A terrible affliction spreads through the land: A disease, highly contagious, which makes its victims mildly ill, but then permanently paralyzes the vocal cords. Dozens of reputed cures and protections are sold in the marketplaces, which gradually grow quieter and quieter...
Not every prophecy needs to be meaningful to effect a game. In the Lord Dunsany play, The Golden Doom, a child's scrawl has an entire kingdom struggling to puzzle out what sinister prophecy it portends.
The Wizard-Brewers of the Old Empire stored memories in bottles of mead, passing their brightest ideas, most subtle magics, and most important decisions on to their heirs in bottles of oddly-flavored honey-wine. A cache of these ancient magical vintages has been unearthed, but does anyone dare drink from it? The ancient mead's creator is a complete mystery, as are the thoughts he left behind.
What if the sources of precious metal in the realm all failed, so that the only sources for gold and other precious metal were hostile foreign lands? Gold coinage might become increasingly rare, resulting in hoarding. Player characters that appear with masses of treasure might be suspected of being in the pay of foreign powers.
The villages around the capital have a strange new disease cropping up. Spread by a fungus (much like ergot poisoning), it causes its victims to be very sensitive to sunlight. Hundreds of peasants are hiding from the sun, only coming out in the darkness to labor in the fields. Unfortunately, rumor makes their behavior sound more sinister and secretive than it really is.
Jemas Lorne, the most celebrated poet of the age, was found dead, clutching a fragment of verse torn from his journal. The tantalizing fragment spoke of wealth:
Golden sands, empty and cold,
Treasure's crypt, forgotten gold.
Under stone, ancestor's doom,
Noble's prize, troubadour's tomb.
Rumours claim that the poet's father, an eccentric nobleman, had hidden much of his wealth before his death. Perhaps the missing journal has more clues?
The player characters, experienced and somewhat well known, hear rumors and travelers' tales about a distant area being overrun by dragons (or other terrifying monstrosities). The locals have sent them a message, begging for heroic aid.
When they investigate, they discover that nothing of the sort is going on. It turns out that a group of thieves wanted them out of the way so that they could rob them (or someone who would normally receive their protection).
Near a major city, a mirror image of the place has appeared. This strange double is infested with hostile insectoid humanoids that appear to match the city folk in numbers and armaments. The humans’ diviners have determined that the secret of the city’s appearance can be found within the double’s college of magic, so heroes are needed to explore within this mirror city and discover what has drawn it from its distant realm. There isn’t much time to spare, as the bug folk find their mammalian counterparts unnatural and blasphemous, and plan to destroy them.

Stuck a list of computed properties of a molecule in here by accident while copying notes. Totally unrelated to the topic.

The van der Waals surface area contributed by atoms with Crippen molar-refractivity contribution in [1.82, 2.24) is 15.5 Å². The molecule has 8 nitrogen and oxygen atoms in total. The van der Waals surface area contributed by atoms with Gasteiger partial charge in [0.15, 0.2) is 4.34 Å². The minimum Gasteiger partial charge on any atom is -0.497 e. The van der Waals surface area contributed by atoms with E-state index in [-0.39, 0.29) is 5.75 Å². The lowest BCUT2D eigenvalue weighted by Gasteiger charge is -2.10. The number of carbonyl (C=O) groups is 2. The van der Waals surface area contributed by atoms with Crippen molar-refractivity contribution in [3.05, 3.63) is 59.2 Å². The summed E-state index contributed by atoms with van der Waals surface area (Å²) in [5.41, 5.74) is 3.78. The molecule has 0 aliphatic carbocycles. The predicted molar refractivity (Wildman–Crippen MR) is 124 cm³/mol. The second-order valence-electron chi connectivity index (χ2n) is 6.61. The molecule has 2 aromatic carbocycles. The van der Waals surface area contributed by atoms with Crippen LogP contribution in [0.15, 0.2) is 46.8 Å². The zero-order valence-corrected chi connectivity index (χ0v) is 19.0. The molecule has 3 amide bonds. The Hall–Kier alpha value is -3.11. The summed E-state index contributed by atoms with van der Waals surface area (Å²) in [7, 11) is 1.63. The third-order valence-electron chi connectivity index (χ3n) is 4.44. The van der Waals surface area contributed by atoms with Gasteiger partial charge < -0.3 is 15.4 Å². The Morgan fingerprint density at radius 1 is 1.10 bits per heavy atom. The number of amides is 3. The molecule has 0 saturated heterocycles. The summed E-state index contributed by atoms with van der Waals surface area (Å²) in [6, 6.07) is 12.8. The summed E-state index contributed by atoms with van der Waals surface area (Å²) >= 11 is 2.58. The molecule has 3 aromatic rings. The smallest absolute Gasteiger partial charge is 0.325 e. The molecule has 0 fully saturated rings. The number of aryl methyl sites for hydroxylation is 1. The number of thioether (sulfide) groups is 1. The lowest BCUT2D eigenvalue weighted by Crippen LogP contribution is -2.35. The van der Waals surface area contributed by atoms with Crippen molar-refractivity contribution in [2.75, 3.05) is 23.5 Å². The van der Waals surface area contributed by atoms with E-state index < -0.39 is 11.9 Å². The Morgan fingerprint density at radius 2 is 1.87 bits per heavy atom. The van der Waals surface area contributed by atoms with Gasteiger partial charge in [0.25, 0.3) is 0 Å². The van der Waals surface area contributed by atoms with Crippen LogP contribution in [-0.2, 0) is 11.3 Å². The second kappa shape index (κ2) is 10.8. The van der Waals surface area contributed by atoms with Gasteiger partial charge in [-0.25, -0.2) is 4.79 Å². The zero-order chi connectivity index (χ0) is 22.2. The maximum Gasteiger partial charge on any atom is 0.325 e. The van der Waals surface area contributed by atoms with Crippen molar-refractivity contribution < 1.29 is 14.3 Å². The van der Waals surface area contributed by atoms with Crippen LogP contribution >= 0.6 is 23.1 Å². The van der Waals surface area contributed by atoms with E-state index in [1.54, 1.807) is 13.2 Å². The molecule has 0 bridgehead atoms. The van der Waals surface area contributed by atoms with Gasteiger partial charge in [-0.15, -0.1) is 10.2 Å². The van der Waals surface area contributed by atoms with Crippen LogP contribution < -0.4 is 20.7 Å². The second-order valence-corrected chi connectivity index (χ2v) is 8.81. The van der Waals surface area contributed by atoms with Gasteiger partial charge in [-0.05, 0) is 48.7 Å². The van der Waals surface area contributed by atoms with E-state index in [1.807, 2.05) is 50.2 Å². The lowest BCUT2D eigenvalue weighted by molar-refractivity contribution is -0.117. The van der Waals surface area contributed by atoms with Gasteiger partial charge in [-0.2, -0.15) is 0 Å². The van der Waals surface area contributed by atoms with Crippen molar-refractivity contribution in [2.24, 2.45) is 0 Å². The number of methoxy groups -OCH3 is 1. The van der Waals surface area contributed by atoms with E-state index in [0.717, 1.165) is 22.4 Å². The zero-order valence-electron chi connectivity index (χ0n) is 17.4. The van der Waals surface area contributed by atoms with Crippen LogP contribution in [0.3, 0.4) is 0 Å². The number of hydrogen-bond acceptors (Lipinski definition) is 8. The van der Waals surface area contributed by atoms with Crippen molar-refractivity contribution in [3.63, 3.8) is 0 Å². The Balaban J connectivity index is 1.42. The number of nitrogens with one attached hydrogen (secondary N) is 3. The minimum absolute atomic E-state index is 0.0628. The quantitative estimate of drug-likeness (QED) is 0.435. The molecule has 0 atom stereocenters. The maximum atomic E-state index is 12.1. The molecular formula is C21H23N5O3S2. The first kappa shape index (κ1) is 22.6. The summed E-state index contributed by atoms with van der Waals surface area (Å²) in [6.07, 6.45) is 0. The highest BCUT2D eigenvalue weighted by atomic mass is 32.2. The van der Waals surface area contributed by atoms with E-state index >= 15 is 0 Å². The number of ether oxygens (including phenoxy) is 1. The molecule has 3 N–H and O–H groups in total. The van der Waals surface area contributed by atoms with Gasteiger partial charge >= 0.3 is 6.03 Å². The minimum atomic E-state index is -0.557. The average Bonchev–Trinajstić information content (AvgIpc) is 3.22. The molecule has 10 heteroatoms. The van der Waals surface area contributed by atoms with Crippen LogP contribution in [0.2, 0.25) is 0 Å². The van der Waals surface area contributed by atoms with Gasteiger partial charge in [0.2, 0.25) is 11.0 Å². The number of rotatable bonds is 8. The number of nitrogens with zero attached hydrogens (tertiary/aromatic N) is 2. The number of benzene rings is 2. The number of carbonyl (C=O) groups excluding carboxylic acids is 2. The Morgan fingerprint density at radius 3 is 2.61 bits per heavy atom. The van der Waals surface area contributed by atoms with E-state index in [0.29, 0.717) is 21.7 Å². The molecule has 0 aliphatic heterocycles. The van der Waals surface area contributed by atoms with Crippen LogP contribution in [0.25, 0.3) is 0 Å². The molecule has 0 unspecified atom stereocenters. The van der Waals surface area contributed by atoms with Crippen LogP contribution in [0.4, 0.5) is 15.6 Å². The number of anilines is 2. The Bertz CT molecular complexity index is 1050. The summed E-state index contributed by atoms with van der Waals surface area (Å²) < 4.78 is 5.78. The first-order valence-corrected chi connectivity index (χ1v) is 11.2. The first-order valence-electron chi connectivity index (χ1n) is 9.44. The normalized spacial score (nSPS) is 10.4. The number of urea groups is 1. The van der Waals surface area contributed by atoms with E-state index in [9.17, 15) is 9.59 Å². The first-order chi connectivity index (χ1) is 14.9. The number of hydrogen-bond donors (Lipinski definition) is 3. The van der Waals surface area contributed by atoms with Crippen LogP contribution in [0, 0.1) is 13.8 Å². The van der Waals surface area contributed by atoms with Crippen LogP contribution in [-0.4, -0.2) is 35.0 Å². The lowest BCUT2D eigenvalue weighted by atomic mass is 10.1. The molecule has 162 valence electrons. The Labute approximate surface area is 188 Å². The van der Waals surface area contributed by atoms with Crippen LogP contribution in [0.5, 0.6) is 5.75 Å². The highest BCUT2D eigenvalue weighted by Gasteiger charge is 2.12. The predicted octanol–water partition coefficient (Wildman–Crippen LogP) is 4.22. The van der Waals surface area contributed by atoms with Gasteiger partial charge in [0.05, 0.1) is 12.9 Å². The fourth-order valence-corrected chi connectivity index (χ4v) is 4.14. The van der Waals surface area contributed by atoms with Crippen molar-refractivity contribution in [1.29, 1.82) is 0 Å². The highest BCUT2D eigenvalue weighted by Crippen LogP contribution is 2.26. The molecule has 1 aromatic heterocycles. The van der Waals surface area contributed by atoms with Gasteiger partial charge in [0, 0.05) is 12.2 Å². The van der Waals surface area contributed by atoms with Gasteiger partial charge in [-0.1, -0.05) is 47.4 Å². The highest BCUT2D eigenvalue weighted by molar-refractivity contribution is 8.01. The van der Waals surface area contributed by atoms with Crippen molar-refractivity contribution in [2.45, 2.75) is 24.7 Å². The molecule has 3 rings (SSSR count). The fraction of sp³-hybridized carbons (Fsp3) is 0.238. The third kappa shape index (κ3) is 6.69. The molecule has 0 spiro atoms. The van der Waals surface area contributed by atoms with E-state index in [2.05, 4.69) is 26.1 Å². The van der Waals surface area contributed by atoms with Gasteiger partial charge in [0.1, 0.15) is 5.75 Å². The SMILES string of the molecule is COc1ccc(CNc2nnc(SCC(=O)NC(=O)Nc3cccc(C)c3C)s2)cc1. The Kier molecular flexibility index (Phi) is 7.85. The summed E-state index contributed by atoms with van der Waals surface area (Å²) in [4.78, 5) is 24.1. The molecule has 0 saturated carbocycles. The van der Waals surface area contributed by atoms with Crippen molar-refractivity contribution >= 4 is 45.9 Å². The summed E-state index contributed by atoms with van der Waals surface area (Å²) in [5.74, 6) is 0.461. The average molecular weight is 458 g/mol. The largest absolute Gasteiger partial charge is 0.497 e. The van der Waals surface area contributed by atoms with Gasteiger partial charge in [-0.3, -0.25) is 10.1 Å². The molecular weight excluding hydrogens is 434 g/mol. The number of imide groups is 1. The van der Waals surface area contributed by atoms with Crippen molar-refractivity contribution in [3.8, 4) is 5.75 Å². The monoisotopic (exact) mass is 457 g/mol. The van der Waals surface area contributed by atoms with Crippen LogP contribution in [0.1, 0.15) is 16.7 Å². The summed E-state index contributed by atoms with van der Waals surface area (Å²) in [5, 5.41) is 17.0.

Nearly every primitive culture has had rituals and celebrations to guarantee the proper passage of the seasons and to ensure the fertility of crops and animals. Oversight of these ceremonies was generally the provenance of local kings or priests.
Suppose that the adventurers dispatch one of these fellows. The local peasants may become hysterical, fearing famine and death will stalk the land. Alternatively, they may want one of the new heroes to become king. For a while, this can be a good thing, but the first time that the crops fail, the superstitious locals will want to sacrifice their new leader.
Hu was an ambassador of the Seventh Emperor of the Reng Dynasty. Throughout his life he traveled across many miles and lands to entreaty with neighboring kingdoms and the semi-savages who dwelled amidst the Metal Mountains.
During one such diplomatic mission, Hu was gifted a small iron marble as a gesture, by a shaman of the Kiy-Kiy tribe. Little else is known of Hu, but that marble was lost and is now somewhere out there for someone to find.
A tiny, shiny sphere, the marble has several properties. First and foremost it is a strong magnet, considerably stronger than its size and density would indicate.
Secondly, if thrown or rolled upon the ground and the command word is spoken, the iron ball will magically enlarge to either the size of an ogres's head or to that of a great globe, twelve feet in diameter. The rolling ball of either size will continue to roll or fly at the same relative speed it was when launched as a marble, and can thus cause great damage to anything in its path. The magnetic power of the ball will also magnify when enlarged.
Legends claim that the ball has been tossed from besieged castles upon attacking foes and rolled at marching armies in ages past. At the end of such rolls, the larger size globe has been known to not only crush soldiers underfoot, but to also "collect" many dozens of metallic weapons and bits of armor unto itself, appearing as an armored sphere, with swords and spears sticking out from it in all directions.
Owning this powerful marble has its drawbacks. Anyone carrying it on their person, will experience the iron ball's insidious effects after some time. The owner feels no worse for wear, but after two month's time they will suddenly awaken one morning to find that their hair has fallen out completely, their teeth loosened like baby's teeth ready to drop, and their fingernails simply shriveled and sliding off the fingers and toes. Perhaps unbeknownst to the owner at first, the iron ball also renders an owner sterile or barren by this time.
Regular clerical healing will not reverse this horrible malady. Only finding and beseeching a shaman of the Kiy-Kiy tribe to heal the iron ball's effects with their particular brand of magic, will work.
Hu's Iron Ball should be handled carefully by players and gms.